Bottom-line it's irresponsible of you to say "There is no need for ppc if you own all your markets organically" Because you CAN'T Manny, YOU CAN'T NEITHER CAN ANY COMPANY ON YOUR TOP 50 LIST. 

Furthermore Manny I have to say I would be suspicious of SEO vendor who was running a FLASH website. I hope this isn't your main website but I couldn't find anything else. Do you know how Search Engines see or rather DON'T SEE Flash sites? Try doing a "site:" search on your site and take a look, I think the results will be an eyeopener for you. You should also watch this video by Matt Cutts, it's an hour long but for you it would be an hour very well spent. this is from his personal blog, which is Wordpress by the way. 

Manny if you don't know who Matt Cutts is, he is the head of Google's Search Engine Development and Web Spam team. 

As for the SHOT on incentivizing customers to come to the store. Ask yourself this question "What is the goal of all dealership marketing?" You will come to the inescapable conclusion it's to get a visit, and if you think you aren't paying people to come to your showroom now you're wrong!


Well it's simple when you think about it. Once you get  the lead there are only 4 things you can talk to a customer about to get the visit. 

1. Experience - most customers will not respond to the whole experience thing EXCEPT when it's tied to a ONE PRICE concept so in that case your giving up $1500 minimum to get a visit.

2. Price - This is obvious you just gave up $1500 to compel someone to come to your dealership with no reason for them to really do it. They can just as easy take your price to another store and get it matched or beaten and many do just that.

3. Trade - Again, obvious you are giving up a bid for a trade you will likely have to over allow on with profit to get to just to compel the customer to come into the store again giving up $1500 or more to get the visit. 

4. INCENTIVE - This should be a no brainer:

"What's more appealing to your dealer, give up a big discount on the car to compel the customer to visit or a $25 test drive incentive?" I think we all know the answer to that one.

Not to mention what does the customer have to do to get the $1500 discount you are using to compel them to come in? THEY HAVE TO SPEND $30,000.00 TO GET IT RIGHT?

So what do you think is more valuable to the customer? A $1500 discount they have to spend $30,000.00 to get or $25 they get just to take a test drive, something they were going to do anyway? Here again I think we all know the answer, It's obvious.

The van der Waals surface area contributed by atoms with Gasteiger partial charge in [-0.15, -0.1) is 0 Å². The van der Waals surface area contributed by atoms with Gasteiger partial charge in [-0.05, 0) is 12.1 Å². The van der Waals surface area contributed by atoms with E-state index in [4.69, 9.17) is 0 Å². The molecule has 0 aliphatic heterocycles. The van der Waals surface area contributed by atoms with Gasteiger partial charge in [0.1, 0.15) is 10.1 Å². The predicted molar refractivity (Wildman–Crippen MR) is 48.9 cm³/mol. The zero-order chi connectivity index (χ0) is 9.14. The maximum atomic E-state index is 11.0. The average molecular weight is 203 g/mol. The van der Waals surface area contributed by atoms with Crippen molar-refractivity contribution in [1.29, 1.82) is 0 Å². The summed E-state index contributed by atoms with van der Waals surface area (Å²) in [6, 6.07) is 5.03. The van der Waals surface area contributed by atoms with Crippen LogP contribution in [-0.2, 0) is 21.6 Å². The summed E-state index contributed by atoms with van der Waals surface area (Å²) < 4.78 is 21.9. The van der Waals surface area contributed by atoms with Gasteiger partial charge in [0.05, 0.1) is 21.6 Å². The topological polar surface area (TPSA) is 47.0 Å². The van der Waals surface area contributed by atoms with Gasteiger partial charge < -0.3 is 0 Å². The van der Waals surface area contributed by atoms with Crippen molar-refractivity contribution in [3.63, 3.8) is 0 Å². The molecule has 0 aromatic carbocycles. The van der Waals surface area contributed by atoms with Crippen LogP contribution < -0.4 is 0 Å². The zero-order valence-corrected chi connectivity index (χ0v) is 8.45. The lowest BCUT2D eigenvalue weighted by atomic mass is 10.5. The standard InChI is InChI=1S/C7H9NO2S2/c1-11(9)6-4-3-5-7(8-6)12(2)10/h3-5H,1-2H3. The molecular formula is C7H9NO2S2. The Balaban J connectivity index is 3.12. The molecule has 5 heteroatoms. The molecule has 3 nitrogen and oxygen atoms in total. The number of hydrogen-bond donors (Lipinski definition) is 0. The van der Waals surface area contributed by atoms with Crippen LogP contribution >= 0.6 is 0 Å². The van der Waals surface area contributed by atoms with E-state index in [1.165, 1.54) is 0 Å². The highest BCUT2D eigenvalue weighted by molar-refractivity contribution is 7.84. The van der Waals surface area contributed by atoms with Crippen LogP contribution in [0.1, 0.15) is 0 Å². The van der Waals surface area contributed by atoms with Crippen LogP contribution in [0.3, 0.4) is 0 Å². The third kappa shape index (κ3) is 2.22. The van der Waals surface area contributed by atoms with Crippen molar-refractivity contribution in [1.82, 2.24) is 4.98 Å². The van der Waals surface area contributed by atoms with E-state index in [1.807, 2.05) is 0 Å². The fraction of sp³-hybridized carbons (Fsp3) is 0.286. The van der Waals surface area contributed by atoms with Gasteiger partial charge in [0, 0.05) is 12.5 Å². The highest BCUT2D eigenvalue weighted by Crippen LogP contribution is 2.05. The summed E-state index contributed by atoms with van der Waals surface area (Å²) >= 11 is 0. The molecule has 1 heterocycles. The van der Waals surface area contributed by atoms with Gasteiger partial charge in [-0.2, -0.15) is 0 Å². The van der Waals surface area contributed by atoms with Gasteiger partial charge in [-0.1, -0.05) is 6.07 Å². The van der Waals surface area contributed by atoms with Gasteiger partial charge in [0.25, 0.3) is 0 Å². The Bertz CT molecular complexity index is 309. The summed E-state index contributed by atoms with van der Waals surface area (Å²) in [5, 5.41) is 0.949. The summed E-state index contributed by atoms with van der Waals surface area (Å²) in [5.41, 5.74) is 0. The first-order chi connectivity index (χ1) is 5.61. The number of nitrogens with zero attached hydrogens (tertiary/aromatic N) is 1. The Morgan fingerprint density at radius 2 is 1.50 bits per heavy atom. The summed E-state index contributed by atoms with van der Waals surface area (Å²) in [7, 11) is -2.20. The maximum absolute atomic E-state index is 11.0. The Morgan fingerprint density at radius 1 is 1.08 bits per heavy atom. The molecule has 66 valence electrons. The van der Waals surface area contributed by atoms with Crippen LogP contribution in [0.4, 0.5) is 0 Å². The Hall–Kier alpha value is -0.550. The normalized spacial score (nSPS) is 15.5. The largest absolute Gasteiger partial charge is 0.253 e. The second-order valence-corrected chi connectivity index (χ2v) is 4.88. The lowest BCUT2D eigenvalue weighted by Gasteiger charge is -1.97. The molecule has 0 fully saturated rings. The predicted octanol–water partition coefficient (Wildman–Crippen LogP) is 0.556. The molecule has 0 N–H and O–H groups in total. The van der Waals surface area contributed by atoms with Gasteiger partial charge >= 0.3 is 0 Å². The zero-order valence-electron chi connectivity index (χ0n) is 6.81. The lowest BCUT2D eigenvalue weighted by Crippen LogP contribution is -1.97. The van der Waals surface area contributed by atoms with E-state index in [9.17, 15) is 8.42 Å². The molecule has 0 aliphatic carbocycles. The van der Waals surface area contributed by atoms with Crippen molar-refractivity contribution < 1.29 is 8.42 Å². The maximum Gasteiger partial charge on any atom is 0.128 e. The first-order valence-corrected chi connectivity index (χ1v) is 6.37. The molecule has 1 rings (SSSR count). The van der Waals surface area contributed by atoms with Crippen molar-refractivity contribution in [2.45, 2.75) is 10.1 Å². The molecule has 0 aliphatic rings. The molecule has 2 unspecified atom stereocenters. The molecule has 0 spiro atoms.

"Wow I haven't even let the cat out of the hat yet:)"

Manny you really should think about what you're doing next time before you even come close to "Letting the proverbial cat out of the hat"  


Comment by J.D. Rucker on June 9, 2013 at 3:47am

Thanks a ton, Thomas. One minor note - it's not that some vendors can and other can't. Anyone can. Most simply choose not to because it's easier to sell a $500 a month service that does nothing rather than a $3000 product that does everything. SEO and social are unique in that the results are not always as tangible to see. Unlike websites, for example, that have clear lead volumes and trackable results, SEO and social fall into the category of obscurity.

The reason is this: if you don't pay for SEO or social, you still have something there even if it's not very good. If you don't pay for a website or a CRM, the absence is very clear. SEO and social are both murky, so many vendors choose to do next to nothing (or truly nothing in some cases) or automate their services because it's much easier and more certain than keeping up with changes to Google and Facebook, adjusting strategies for thousands, and implementing best practices in an ever-changing environment.

Bottom line is this: it's not a question of large vendors versus small vendors. The trend shows that most large vendors are not doing the proper things for SEO and social, but there are large vendors that do it right and small vendors that do it wrong. The key is for dealers to become educated themselves about the right ways and wrong ways of performing in these murky waters, otherwise they are potential victims to being misled. I write at least one education blog post every day, 7 days a week, because I want dealers to be as equipped as possible with the right information. It's a self-serving task - the savviest dealers are always the ones that are most likely to buy our services, so the more educated the general dealer population is, the more successful my company can be.

It amazes me how many dealers pay for SEO from a vendor that is working for the OEM. SEO is about getting more business from other dealers of the same brand, but the OEMs instruct their vendors to keep dealers in their market area box. For them to be in charge of SEO is like hiring a vegetarian to manage your burger joint. Unless you really love tofu burgers, there's no reason to let a vegetarian control the menu, but that happens every day in our industry.

Comment by Thomas A. Kelly on June 9, 2013 at 2:47am

I want to hear a sales rep talking "bad" about another vendor if the sales rep knows what he is talking about and in fact the other vendor(s) have been or are "bad". Each vendor's marketing strategy must make economic sense to them...that does not necessarily mean it will make the best economic sense to it's customers. It does not necessarily mean it won't either...Signing up with True Green for you lawn care is very affordable but chances are your lawn won't look as good as your neighbors if he is under contract with a local small fella that charges twice as much...As JD implies (I believe), some vendors can scale a superior product and some can't. I appreciate the "harder path" and am willing to pay for the superior results. Thanks for the thread JD, always informative and fair.